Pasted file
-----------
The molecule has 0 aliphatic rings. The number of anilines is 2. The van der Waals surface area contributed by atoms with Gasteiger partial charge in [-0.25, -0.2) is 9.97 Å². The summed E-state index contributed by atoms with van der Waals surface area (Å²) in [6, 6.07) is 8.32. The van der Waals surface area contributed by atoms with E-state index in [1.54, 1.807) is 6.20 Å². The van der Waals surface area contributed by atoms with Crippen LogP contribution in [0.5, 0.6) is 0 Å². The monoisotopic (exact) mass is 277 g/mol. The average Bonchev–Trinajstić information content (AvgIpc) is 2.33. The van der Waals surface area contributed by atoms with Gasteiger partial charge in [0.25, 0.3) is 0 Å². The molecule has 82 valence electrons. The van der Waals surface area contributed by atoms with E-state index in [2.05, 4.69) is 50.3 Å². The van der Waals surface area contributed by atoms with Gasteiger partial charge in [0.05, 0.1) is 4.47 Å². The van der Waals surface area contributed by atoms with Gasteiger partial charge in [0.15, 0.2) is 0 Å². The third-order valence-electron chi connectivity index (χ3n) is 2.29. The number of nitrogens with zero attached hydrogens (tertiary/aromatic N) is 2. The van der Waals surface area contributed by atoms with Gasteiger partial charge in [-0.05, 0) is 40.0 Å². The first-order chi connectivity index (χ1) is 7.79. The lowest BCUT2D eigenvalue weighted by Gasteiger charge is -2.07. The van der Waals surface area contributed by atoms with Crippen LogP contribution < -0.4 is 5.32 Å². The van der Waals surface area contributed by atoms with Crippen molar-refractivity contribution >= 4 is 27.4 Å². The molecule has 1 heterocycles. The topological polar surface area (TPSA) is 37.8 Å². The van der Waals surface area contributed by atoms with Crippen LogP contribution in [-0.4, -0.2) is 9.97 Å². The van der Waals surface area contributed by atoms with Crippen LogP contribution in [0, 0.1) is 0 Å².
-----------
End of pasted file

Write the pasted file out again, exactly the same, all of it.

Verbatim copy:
The molecule has 0 aliphatic rings. The number of anilines is 2. The van der Waals surface area contributed by atoms with Gasteiger partial charge in [-0.25, -0.2) is 9.97 Å². The summed E-state index contributed by atoms with van der Waals surface area (Å²) in [6, 6.07) is 8.32. The van der Waals surface area contributed by atoms with E-state index in [1.54, 1.807) is 6.20 Å². The van der Waals surface area contributed by atoms with Crippen LogP contribution in [0.5, 0.6) is 0 Å². The monoisotopic (exact) mass is 277 g/mol. The average Bonchev–Trinajstić information content (AvgIpc) is 2.33. The van der Waals surface area contributed by atoms with Gasteiger partial charge in [0.25, 0.3) is 0 Å². The molecule has 82 valence electrons. The van der Waals surface area contributed by atoms with E-state index in [2.05, 4.69) is 50.3 Å². The van der Waals surface area contributed by atoms with Gasteiger partial charge in [0.05, 0.1) is 4.47 Å². The van der Waals surface area contributed by atoms with Gasteiger partial charge in [0.15, 0.2) is 0 Å². The third-order valence-electron chi connectivity index (χ3n) is 2.29. The number of nitrogens with zero attached hydrogens (tertiary/aromatic N) is 2. The van der Waals surface area contributed by atoms with Gasteiger partial charge in [-0.05, 0) is 40.0 Å². The first-order chi connectivity index (χ1) is 7.79. The lowest BCUT2D eigenvalue weighted by Gasteiger charge is -2.07. The van der Waals surface area contributed by atoms with Crippen LogP contribution < -0.4 is 5.32 Å². The van der Waals surface area contributed by atoms with Crippen molar-refractivity contribution >= 4 is 27.4 Å². The molecule has 1 heterocycles. The topological polar surface area (TPSA) is 37.8 Å². The van der Waals surface area contributed by atoms with Crippen LogP contribution in [-0.4, -0.2) is 9.97 Å². The van der Waals surface area contributed by atoms with Crippen LogP contribution in [0, 0.1) is 0 Å².